Brief History of the Burlington Fire Department
By Battalion Chief Bruce Workman
As in most American communities today, a telephone call placed to 911 in Burlington
will bring the manpower and resources needed to respond to an emergency. In the
1800’s, the formative years of the Burlington Fire Department, the call to action was
often less reliable or adequate. Pumps pulled by hand, hilly terrain, and lack of water
supply often hindered firefighting efforts. Today, members of the fire department
proudly and capably serve their community armed with modern equipment and
knowledge gained from experience and training. The role of a firefighter in Burlington
has evolved from an “1850’s fireman” to that of a 21st century Fire/Rescue/ EMS
The formal inauguration of the Burlington Fire Department took place on January 5th,
1841. The city council passed an ordinance creating a fire department consisting of a
chief engineer and two assistant engineers. The chief engineer was to don a white frock
or hunting coat, wear a leather cap with “Chief Engineer” painted on the front, and carry
a white speaking trumpet. Still today, their white helmets and white uniform shirts
distinguish chief officers. With the passing of this ordinance, the Des Moines Company
No. 1 was created.
However, the department existed more on paper than in reality. Until this point, efforts
at fighting fires were pretty futile. Lack of a pumper and equipment, sporadic drilling
and fire wardens taking their duties less than seriously, contributed to a generally weak
effort. Volunteers and citizens with 12-quart leather buckets found it very difficult to do
much extinguishing, unless the buildings’ owners had knocked the fire down quickly
before their arrival.
It took the effects of several disastrous and costly fires before serious efforts were made
to protect the city situated on the Mississippi River. Only after the burning of a candle
factory in 1851 did the city council authorize the purchase of a fire pump. In April of
1853, the steamer ‘Wisconsin’ unloaded the town’s new equipment at the river’s edge.
Difficult to move about on Burlington’s hills and ravines, the hand pulled contraption
was still better than bucket lines when it was close to a cistern or creek.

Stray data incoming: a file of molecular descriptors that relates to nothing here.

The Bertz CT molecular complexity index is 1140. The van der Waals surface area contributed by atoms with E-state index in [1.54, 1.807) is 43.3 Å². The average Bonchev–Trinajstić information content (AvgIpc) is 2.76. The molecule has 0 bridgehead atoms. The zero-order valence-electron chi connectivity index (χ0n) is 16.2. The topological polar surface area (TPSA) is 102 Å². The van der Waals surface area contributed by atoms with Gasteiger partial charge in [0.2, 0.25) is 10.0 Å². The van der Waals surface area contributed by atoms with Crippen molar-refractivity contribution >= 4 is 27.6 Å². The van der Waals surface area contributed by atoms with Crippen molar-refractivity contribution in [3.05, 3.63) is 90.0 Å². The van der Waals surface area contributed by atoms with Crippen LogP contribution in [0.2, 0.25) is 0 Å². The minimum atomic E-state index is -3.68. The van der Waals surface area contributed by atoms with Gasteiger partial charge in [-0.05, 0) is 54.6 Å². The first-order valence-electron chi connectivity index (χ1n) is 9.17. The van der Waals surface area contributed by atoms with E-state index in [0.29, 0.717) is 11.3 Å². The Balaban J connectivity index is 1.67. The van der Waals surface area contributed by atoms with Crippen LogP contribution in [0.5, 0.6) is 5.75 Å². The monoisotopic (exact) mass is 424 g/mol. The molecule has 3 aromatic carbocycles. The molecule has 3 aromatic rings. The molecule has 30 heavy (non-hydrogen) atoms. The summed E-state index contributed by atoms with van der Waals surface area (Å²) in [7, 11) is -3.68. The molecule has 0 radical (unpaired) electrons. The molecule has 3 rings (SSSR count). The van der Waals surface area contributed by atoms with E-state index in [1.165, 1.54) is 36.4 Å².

Then, in 1855, the Hesse carriage factory on Columbia St. was destroyed by a blaze.
Things were not well at the young fire department. The No.1 fire company did not arrive
at the fire with their engine. The reason given was, “it was out of fix.” The entire
organization fell apart. A new company was formed. They named themselves “Eagle
Fire Company No. 2”. The new fire company fixed the engine, purchased uniforms and
engaged in drill. Problems persisted until the purchase of a Silsby fire engine in 1866.
However, the new Silsby (nicknamed the “John Dickey”) was still hand drawn. In 1871,
a chief and six full time firemen became the first paid department in Burlington. But, the
city council had not appropriated funds for horses. It was not until 1872, that horses were
to pull a fire pump up and down the streets of this thriving frontier town. The town’s
population at this time had just passed 15,000 residents.
According to Ripley’s” Believe It or Not’, Burlington’s Snake Alley is the ”crookedest
street in the world”. Now a prominent city landmark, Snake Alley was designed as a
shortcut to downtown from North Hill, the neighborhood just north of the downtown
area. This is where equestrian time trails were held, beginning in the 1890’s, to
determine the strongest and fastest horses that were to be fire department steeds. The
horses would race uphill from the bottom to the top of Snake Alley, harnessed to the
pump. The fire department time trails always attracted a crowd and were festive events.
By 1900, the department consisted of 28 men and 20 horses. The existing Central
Station was built in 1907 at the corner of 5th and Valley streets. Much of the second story
was used as a hayloft. Not much evidence of old time operations remains evident. In
what is now an exercise room, the trap doors, through which hay for the horses once fell,
are hidden beneath modern floor covering. The municipal parking lot east of the station
was a pasture for the horses in those days. The horses crossed beneath and through the
hose tower in order to get out back to graze. If you stand in the parking lot and look to the
west, you can still see the beam and eye hook that was used to raise the hay to the second
The Central Station received a 2.3 million dollar renovation and was rededicated in
2003. A large, architecturally congruent apparatus bay was added to house the
equipment needed for expanded, modern fire department operations. This is the only fire
station in Iowa that is still operating from a building designed for horse drawn fire
wagons. The station was built in French-Romanesque style, using heavy stone detailing